COURTESY ST. LOUIS SCHOOL
Students from Saint Louis School spent their Thanksgiving vacation shooting their video of the St. Louis Drive Inn. They wanted the parking lot empty to re-create the look of the 1950s, complete with vintage cars.
Mom + Pop 4 ever
Student videographers work to capture the essence of Hawaii's favorite family-run establishments
Many watched with disappointment as a string of mom-and-pop eateries, from Masu's Massive Plate Lunch to the Chinatown pastry shop Shung Chong Yuien, closed their doors last year.
Ceremony airs at 9 tonight on KHON/Fox.
Hazel Reyes' initial reaction was fear that some of her other favorites would be next, a fate inevitable as owners age and long for retirement, with no successors in sight.
At the same time, something else was bugging her. No sooner did the doors close at Ebisu Catering that taggers arrived to leave their mark in spray paint on the vacant premises.
"I thought, what's wrong with these kids?" she said. "In our day we had lickin's. Today, they have time-out. I don't know what is time-out, but I know it doesn't work."
Putting two and two together, she decided there are too few outlets for students to show their creativity in a positive way. She thought they could help preserve the legacy of the mom and pops through a student video competition.
"These days, parents do everything for their kids, so we wanted the kids to serve the owners of these businesses," she said.
JAMM AQUINO / JAQUINO@STARBULLETIN.COM
Kamehameha students Josh Pelekai, middle, and Ryan Erik Lam interview Elaine Katsuyoshi at Helena's Hawaiian Foods. Katsuyoshi's late mother, Helen Chock, founded the Kalihi restaurant. The students are perpetuating the history of Hawaii's mom-and-pop businesses in video reports.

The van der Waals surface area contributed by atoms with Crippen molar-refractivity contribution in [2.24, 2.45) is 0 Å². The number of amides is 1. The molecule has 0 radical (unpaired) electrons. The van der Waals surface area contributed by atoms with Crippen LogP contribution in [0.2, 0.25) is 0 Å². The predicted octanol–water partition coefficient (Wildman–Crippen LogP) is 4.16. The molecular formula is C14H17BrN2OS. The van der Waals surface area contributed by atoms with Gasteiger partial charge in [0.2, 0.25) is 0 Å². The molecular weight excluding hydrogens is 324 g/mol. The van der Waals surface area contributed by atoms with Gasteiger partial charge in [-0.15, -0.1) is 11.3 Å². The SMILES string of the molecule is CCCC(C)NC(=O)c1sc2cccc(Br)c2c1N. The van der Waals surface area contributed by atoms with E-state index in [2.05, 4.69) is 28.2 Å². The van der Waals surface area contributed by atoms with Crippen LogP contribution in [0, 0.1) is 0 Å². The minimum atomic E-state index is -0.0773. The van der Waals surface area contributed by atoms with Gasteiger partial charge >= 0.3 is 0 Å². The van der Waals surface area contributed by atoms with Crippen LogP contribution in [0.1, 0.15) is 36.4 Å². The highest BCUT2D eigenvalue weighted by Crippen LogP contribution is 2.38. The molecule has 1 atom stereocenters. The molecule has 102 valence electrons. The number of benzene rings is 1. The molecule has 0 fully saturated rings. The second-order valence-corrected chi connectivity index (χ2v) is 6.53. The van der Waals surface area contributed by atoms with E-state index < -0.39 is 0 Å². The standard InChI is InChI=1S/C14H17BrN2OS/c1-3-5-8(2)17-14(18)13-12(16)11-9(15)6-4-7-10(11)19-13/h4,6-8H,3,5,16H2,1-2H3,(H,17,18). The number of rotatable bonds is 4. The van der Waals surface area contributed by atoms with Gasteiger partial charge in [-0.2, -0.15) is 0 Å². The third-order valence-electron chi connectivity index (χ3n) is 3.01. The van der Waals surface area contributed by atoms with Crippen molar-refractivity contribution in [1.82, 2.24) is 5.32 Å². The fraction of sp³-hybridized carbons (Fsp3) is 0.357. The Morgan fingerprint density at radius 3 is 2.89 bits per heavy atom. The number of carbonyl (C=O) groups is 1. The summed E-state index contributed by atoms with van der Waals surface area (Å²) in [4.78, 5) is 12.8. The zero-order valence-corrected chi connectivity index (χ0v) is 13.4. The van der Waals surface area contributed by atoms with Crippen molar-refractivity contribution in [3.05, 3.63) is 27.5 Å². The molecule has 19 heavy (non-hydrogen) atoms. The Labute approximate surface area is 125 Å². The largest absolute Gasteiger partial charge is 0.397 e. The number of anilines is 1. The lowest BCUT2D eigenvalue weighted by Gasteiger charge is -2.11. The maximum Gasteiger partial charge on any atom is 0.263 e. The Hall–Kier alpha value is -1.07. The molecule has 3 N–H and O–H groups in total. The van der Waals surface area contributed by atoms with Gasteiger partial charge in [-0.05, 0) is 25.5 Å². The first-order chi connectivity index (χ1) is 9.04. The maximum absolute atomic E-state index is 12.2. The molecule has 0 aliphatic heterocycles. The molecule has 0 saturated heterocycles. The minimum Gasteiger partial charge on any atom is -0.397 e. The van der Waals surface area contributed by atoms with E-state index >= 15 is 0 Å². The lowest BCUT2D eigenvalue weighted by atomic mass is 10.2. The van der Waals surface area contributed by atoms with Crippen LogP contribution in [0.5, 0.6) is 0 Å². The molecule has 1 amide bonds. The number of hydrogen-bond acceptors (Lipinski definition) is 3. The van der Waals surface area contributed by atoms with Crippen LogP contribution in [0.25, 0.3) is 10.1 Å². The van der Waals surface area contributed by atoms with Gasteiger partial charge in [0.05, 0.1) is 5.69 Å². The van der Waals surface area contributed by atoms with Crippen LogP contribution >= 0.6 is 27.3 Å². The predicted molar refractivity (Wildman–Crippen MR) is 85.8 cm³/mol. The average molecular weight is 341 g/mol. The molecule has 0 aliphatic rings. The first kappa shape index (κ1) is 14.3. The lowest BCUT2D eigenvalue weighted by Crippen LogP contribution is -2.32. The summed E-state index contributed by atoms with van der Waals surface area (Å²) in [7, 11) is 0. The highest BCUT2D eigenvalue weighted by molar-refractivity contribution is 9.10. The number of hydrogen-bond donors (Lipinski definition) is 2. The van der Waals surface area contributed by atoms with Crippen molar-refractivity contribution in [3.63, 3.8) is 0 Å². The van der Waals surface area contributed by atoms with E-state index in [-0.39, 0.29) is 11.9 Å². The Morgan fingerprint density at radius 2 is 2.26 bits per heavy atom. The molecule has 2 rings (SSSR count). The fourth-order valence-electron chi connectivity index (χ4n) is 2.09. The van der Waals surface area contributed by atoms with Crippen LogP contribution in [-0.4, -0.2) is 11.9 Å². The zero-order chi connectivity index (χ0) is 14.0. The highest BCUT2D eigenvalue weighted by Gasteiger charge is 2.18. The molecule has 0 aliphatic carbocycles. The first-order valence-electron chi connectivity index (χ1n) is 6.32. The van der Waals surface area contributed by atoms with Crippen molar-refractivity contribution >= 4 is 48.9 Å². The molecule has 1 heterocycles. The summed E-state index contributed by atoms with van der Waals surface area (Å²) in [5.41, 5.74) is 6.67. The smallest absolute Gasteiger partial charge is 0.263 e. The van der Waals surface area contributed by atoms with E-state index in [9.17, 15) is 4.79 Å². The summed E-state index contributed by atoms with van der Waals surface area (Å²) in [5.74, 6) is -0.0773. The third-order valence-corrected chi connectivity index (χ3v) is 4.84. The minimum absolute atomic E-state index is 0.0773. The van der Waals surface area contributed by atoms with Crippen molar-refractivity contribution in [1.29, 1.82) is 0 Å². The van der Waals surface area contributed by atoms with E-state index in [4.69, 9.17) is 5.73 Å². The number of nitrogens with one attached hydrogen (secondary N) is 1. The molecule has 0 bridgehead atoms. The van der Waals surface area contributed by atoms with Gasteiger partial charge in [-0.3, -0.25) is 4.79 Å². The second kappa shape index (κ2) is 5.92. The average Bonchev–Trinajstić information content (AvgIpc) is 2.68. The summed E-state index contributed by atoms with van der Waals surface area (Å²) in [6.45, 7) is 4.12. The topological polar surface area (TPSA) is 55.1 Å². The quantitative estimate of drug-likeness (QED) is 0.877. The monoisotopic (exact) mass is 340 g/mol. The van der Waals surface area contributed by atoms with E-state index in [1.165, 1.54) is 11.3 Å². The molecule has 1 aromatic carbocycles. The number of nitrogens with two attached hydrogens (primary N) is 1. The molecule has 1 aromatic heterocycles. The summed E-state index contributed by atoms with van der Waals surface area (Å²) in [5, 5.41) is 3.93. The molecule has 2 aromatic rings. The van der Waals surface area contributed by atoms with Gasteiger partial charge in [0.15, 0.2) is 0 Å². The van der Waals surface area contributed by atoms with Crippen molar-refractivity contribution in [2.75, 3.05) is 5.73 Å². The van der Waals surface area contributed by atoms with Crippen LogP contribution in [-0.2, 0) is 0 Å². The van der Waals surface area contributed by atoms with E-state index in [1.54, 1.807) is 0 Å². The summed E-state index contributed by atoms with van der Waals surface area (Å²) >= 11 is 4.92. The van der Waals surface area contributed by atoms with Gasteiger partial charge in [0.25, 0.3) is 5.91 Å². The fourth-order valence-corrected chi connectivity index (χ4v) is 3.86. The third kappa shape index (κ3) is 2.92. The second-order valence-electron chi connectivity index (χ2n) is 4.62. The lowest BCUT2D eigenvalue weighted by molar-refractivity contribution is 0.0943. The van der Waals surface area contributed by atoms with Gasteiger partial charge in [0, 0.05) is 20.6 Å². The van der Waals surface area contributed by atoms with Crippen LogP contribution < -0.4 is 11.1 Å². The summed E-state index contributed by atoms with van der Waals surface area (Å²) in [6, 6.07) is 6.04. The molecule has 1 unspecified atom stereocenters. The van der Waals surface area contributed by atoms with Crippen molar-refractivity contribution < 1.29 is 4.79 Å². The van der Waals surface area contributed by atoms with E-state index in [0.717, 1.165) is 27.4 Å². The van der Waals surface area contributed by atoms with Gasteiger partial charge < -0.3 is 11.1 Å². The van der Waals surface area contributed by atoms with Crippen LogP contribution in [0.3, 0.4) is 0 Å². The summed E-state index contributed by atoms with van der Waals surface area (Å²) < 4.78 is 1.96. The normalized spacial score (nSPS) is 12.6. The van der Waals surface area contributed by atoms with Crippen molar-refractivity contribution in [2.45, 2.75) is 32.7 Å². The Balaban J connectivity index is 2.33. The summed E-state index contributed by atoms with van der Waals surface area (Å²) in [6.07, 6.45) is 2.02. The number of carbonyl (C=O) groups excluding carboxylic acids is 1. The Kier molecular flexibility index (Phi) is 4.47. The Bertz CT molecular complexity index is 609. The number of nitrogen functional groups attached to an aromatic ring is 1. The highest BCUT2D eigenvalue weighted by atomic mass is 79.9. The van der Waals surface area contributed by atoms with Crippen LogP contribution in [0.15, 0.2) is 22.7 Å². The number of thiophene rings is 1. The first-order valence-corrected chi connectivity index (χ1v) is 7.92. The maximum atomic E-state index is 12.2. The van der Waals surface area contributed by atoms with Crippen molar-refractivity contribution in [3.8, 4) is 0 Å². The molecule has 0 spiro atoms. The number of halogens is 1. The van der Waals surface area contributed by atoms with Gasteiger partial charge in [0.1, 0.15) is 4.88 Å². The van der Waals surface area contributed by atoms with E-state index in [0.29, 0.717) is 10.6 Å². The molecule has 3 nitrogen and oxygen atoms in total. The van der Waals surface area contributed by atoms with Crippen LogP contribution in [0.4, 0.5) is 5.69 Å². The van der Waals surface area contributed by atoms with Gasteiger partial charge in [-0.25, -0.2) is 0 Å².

Her only hang-up was figuring out who would pay to stage a showcase for the videos. Without a source of funding, the idea went nowhere, until Reyes realized that one of her favorite restaurants, Helen's, had closed. "I so flipped out, I said, 'I'll pay!'"
Reyes contacted schools on five islands and had each of their video production teams pick one business to spotlight in a five-minute segment. The results are featured today in the invitation-only Kalo Awards ceremony taking place at 6 p.m. at Washington Place, to be broadcast at 9 p.m. on KHON/Fox, following tonight's "American Idol" finale.
The chosen businesses did not have to be limited to restaurants or food production. Assets School chose G-String Ukulele Co. Molokai High chose Molokai Mule Rides.
"It was so beautiful to see the kids interact with the owners of these businesses," Reyes said. "These are people who wake up at 2 a.m. to go to work, with good values, good work ethics. It was nice to have the kids realize that and see their admiration grow."
COURTESY ROYCE KOKAMI / ASSETS HIGH SCHOOL
ASSETS High School teachers Mike and Suzy Travis, standing, oversee work by Seth Tanoue, left, Zak Smith and Kerry Chang. The members of the On-the-Spot News Team produced a video about G-String Ukulele Co.
Robert Hochstein, program coordinator for Leeward Community College's Television Production Program, has been judging student video competitions for 20 years and said he was "blown away by the quality" of the videos he judged.
"They were not just well done, they were technically proficient as well. Every one of these was dead on target," he said. "I saw some very sophisticated techniques being used, like rack focus."
The technique involves changing the focus within a single scene to direct the viewer's eye from one object to another.
Reyes said she isn't surprised by the effort the teens put into their work. "Usually, they're told what to do. But this time they could pick their own subject, and they put so much into it. They really busted their behinds."
But the bottom line, she said, is: "We don't want people to just watch the videos. We want them to patronize mom-and-pop stores."
» The businesses captured on video. click here